K. D. Dowdall

Pen and Paper

ForeShadowing 3

I was working on my second edition of a middle grade novel when my editor told me that I should be careful about using foreshadowing to liberally.  It was my writing technique to include foreshadowing at the end of each chapter, if needed. In fact, she eliminated, in each chapter, all but one of my foreshadowing lovelies.  It was hard to take. So, in a state of rebellion I put several of the best, in my opinion, back where they belonged. I kept those rebellious foreshadowing evils in my revision.  The following is an example:

With Foreshadowing:

After supper, Laura cleared the table and put the dishes in the sink to wash them. The summer storm had passed and in its wake was a beautiful evening.  It helped Laura to forget about the nightmare that still haunted her.  At the kitchen window above the sink, Laura watched as the first star of twilight became visible. It was the Dog Star, Sirius; the star that guided wayfaring sailors home from turbulent seas. “I wish, I wish” said Laura, that I could fly up to the planets and discover the world my parents knew, my home, somewhere up there. Laura had no way of knowing how prophetic her words would become and the danger therein.

Without Foreshadowing:

After supper, Laura cleared the table and put the dishes in the sink to wash them. The summer storm had passed and in its wake was a beautiful evening.  It helped Laura to forget about the nightmare that still haunted her.  At the kitchen window above the sink, Laura watched as the first star of twilight became visible. It was the Dog Star, Sirius; the star that guided wayfaring sailors home from turbulent seas. “I wish, I wish” said Laura, that I could fly up to the planets and discover the world my parents knew, my home, somewhere up there.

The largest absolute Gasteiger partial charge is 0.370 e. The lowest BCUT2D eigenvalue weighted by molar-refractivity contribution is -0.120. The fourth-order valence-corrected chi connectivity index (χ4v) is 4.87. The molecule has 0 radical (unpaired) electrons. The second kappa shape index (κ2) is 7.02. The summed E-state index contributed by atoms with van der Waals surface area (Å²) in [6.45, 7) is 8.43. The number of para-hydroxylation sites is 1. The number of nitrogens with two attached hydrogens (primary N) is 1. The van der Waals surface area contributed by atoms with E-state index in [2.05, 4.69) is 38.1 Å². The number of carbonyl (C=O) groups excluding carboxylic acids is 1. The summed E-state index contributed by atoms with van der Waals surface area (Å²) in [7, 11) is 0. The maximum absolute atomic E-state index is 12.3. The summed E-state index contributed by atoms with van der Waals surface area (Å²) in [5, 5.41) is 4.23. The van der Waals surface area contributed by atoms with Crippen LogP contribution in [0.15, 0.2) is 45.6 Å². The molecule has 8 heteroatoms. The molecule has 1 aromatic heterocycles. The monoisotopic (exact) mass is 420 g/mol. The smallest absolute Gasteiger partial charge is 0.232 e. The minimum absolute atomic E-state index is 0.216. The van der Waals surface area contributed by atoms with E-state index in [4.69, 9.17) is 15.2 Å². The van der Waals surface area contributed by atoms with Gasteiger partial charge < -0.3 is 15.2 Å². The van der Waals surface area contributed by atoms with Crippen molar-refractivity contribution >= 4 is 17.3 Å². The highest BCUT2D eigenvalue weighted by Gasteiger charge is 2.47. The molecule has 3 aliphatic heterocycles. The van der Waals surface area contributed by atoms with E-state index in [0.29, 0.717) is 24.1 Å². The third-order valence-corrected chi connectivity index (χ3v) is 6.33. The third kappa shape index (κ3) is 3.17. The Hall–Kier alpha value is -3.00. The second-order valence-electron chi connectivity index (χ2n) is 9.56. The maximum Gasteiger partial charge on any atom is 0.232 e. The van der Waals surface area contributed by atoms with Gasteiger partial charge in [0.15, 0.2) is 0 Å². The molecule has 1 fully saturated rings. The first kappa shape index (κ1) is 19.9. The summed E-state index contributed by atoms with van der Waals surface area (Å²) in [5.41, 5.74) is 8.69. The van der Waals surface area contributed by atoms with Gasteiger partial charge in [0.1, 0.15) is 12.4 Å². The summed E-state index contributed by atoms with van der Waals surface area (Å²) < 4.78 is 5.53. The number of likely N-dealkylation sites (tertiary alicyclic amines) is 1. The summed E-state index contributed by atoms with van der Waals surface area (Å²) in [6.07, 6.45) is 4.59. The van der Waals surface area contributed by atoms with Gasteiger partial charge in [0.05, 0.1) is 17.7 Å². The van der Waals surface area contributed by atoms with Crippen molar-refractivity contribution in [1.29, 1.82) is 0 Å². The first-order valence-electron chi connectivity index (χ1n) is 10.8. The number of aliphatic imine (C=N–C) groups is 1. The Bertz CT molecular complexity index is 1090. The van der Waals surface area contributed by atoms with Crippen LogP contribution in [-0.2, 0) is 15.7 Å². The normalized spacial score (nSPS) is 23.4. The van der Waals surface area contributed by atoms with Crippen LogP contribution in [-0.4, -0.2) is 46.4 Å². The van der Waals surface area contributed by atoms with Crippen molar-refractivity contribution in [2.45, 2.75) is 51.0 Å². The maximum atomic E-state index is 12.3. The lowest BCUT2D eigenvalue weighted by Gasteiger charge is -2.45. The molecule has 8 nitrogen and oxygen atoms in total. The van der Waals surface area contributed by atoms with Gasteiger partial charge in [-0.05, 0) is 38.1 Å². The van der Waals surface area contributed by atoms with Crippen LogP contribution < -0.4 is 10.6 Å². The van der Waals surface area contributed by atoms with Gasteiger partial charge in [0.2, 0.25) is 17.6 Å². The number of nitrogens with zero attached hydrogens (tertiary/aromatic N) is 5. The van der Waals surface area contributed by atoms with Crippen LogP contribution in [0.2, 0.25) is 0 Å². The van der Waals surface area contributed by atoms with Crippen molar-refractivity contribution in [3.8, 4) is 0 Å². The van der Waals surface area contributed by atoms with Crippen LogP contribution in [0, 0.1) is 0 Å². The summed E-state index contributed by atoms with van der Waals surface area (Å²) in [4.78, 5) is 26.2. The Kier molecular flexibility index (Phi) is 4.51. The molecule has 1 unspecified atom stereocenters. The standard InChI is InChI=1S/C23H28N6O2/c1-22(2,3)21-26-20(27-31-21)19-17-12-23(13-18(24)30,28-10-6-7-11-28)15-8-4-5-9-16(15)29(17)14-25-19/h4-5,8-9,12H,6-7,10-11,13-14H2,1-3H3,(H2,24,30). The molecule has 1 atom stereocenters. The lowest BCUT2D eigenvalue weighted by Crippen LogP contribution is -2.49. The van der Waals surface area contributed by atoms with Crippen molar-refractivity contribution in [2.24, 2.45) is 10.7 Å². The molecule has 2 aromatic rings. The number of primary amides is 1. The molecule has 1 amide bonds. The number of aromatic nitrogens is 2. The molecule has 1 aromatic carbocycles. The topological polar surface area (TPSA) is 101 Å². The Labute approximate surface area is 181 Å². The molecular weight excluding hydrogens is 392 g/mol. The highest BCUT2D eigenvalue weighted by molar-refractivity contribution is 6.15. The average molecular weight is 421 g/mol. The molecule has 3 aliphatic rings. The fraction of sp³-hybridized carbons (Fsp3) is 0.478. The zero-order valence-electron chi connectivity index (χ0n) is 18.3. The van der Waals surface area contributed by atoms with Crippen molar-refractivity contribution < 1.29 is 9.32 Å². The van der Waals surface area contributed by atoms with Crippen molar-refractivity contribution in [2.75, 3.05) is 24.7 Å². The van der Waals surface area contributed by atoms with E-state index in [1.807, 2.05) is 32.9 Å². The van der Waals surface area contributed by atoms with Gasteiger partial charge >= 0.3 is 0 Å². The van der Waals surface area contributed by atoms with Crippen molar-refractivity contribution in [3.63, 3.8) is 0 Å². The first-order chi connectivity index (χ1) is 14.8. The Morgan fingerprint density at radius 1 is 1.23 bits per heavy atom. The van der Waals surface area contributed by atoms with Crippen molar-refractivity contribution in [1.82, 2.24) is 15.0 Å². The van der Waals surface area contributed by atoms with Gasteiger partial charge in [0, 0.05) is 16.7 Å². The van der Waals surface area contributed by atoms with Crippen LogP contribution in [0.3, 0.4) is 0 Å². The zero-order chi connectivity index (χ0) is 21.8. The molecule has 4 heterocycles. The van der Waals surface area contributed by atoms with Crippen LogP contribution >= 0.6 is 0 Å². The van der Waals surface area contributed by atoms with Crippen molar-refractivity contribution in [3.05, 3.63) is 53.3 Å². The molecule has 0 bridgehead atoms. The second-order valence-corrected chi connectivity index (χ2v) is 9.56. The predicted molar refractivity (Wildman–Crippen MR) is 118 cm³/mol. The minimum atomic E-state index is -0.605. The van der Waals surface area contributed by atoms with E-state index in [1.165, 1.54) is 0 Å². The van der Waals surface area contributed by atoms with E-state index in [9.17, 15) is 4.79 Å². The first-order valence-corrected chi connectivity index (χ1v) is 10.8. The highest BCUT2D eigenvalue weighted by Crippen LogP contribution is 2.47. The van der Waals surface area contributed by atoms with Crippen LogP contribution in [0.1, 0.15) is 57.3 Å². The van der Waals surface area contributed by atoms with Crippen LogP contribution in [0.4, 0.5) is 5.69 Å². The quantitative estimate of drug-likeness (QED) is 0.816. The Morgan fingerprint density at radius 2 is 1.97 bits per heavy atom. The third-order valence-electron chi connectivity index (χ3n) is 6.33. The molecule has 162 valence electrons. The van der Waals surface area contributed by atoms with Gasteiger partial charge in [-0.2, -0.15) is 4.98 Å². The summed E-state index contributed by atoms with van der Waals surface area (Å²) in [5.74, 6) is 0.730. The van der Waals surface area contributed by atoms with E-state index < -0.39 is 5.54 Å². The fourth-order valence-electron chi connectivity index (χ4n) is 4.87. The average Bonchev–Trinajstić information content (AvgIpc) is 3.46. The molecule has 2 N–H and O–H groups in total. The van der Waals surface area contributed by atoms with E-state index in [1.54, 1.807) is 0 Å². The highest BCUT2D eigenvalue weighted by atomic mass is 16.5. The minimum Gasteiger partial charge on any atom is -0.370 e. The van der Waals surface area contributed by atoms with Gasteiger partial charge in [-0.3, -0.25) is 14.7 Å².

Come what may, I will live with this decision. Of course, if anyone out there has  some sage words of instruction, I would love to know how other writers have handled this perplexing problem!

4 thoughts on “Foreshadowing – how much is too much?

  1. Aya Walksfar says:

    Personally, I like the foreshadowing here. With young people, sometimes it is helpful to use foreshadowing to keep them engaged. Adults might like less foreshadowing–I don’t know of course how much you have in this book–but then we hope that adults get engaged on a deeper level than youth.

    Like

    1. Hi Aya:

      I agree and thank you for agreeing with me. You are right. Kids need somehting to bring them forward in their reading of a novel. they have shorter attentions spans and they loves secrets and mystery. They are compelled to find out what happened. When I read a novel, I love to have a hint of the mystery, the danger and the secret ahead. I guess I am a kid at heart.

      Liked by 1 person

  2. Stella says:

    We’re a gaggle of volunteers and opening a brand new scheme in our community.
    Your website provided us with helpful info to work on. You’ve done
    a formidable process and our entire community will be thankful
    to you.

    Liked by 1 person

    1. Hi Stella:

      I am glad you liked my post regarding “foreshadowing” and congratulations on your volunteer work for the community!

      K.D. Dowdall

      Liked by 1 person

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